The following courses are available through NCPACE and the Coast Guard Afloat program to active-duty service members.
ADDS 500 Substance Abuse: Current Concepts (3 semester credit hours)
Examines physiological, psychological, and sociological aspects of drug abuse and includes historical and contemporary patterns. Examines past and present drug abuse treatment modalities and analyzes factors and institutions at the local, state, and national level that affect the delivery of substance abuse services. Includes legal and ethical issues in drug abuse.
ANTH 350 Beliefs and Believers (3 semester credit hours)
Explores the nature and function of belief structures or "worldviews" with representatives from a wide variety of religious and secular perspectives. Students will gain some initial exposure to the religious systems of major world religious institutions and develop an understanding of their personal beliefs.
COMS 534 Family Communication (3 semester credit hours)
Examines the ways in which family members communicate, make decisions, settle conflict, and learn to relate to one another. This course is especially relevant because of the profound changes that are currently affecting the family unit. More children are born to single parents, more families have both partners working, more couples are commuting, more couples are divorcing, and more stepfamilies are being formed than ever before.
Prerequisite: For those who do not have an Associate's degree, three credit hours of EITHER a course in basic Communication Studies, English 1301, Philosophy 120, Psychology 100, or the equivalent to any of those listed here. Strong writing skills are necessary.
ENGL 308 Living Literature: The Classics and You (3 semester credit hours)
An introduction to a selection of the "classics" of the Western Literary Tradition. Beginning with Genesis, students will read and discuss Homer, Sophocles, Virgil, Dante, Shakespeare, Moliere, Milton, Voltaire, Goethe, Flaubert, Dostoevsky, Tolstoy, and Kafka. The orientation of the course is the relevance of these texts to our lives.
ENGL 420 Modern American Poetry: Voices and Visions (3 semester credit hours)
An introductory literature course emphasizing relationships of the poets, their influence on each other and on those who followed them, and their place in American literature. Compares and contrasts the American vernacular voice with modern European idiom, the democratic image of society with the poet as a privileged visionary, and the poetry of social conscience with a poetry of metaphysical rumination.
Prerequisite: Three credit hours of English composition at the lower-division level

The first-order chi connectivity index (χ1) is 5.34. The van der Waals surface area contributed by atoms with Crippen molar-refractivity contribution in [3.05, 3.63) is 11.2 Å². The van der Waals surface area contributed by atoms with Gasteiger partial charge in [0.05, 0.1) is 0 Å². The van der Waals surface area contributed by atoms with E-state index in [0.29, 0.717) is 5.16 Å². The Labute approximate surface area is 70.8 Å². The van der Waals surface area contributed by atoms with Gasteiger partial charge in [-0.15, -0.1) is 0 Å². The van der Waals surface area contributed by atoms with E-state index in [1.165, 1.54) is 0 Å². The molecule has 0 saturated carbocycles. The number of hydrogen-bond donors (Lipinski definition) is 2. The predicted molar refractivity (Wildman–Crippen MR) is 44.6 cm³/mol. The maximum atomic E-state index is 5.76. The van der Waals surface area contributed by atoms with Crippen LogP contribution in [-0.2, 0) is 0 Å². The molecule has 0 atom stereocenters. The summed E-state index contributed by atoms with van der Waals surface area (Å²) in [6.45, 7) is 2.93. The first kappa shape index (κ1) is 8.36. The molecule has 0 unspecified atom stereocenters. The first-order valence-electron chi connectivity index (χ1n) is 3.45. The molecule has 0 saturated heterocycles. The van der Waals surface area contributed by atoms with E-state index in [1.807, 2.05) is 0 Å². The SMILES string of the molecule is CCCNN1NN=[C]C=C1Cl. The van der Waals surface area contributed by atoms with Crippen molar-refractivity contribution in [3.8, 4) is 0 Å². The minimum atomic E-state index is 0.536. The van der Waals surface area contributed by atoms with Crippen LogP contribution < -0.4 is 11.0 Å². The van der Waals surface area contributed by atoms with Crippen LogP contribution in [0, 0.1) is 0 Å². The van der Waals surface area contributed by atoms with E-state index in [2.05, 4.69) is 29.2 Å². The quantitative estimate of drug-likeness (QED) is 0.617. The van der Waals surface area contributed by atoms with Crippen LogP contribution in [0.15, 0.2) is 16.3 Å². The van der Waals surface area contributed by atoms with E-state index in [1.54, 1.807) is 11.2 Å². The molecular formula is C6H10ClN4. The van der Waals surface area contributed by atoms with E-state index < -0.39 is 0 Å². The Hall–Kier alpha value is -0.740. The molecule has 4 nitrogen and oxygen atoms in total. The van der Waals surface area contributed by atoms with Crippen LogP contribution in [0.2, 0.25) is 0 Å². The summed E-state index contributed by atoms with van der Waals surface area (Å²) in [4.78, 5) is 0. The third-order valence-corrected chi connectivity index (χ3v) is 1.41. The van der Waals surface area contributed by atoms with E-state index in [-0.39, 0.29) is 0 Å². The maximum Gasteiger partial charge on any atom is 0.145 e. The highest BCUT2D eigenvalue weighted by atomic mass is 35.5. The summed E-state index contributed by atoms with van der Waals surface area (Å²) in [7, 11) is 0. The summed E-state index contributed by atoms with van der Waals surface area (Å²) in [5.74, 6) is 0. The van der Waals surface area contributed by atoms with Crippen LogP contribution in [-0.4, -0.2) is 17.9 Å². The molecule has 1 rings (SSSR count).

INST 410 Worlds of Art (3 semester credit hours)
Compares objects from eight differing contexts and diverse geographical world areas and contrasts the imagery, cultural circumstances, and the world view within which the art was created and in which it functioned.
MGMT 301 Introduction to Management Strategies (3 semester credit hours)
Introduces classical management, behavioral, and management science. Reviews the fundamental functions of management emphasizing the interrelationships among planning, organizing, directing, and controlling. Both the impact of organizations upon participants and the impact of participants upon organizations are studied. Examines systems approach to solving operational problems.
PSYC 305 Love: What Everyone Needs to Know (3 semester credit hours)
Explores the intricacies and problems of close, committed, interpersonal relationships, including marriage. Discusses the important relationship concepts and standards. The course includes a unit on military marriage and the challenges.
PSYC 445 Social Psychology (3 semester credit hours)
Provides a comprehensive overview of psychology. Presents concepts, theories, and data from various subfields in psychology, including sensation-perception, learning, memory, personality, abnormal, social, developmental, and physiological.
Prerequisite: Three credit hours of Psychology 100, Introduction to Psychology, or the equivalent.
SOSC 32A Dealing with Diversity (3 semester credit hours)
Designed to help students recognize and appreciate the differences and similarities between diverse groups and individuals in our multicultural society, such as those distinguished by race, ethnicity, gender, class, sexual orientation, ability and age.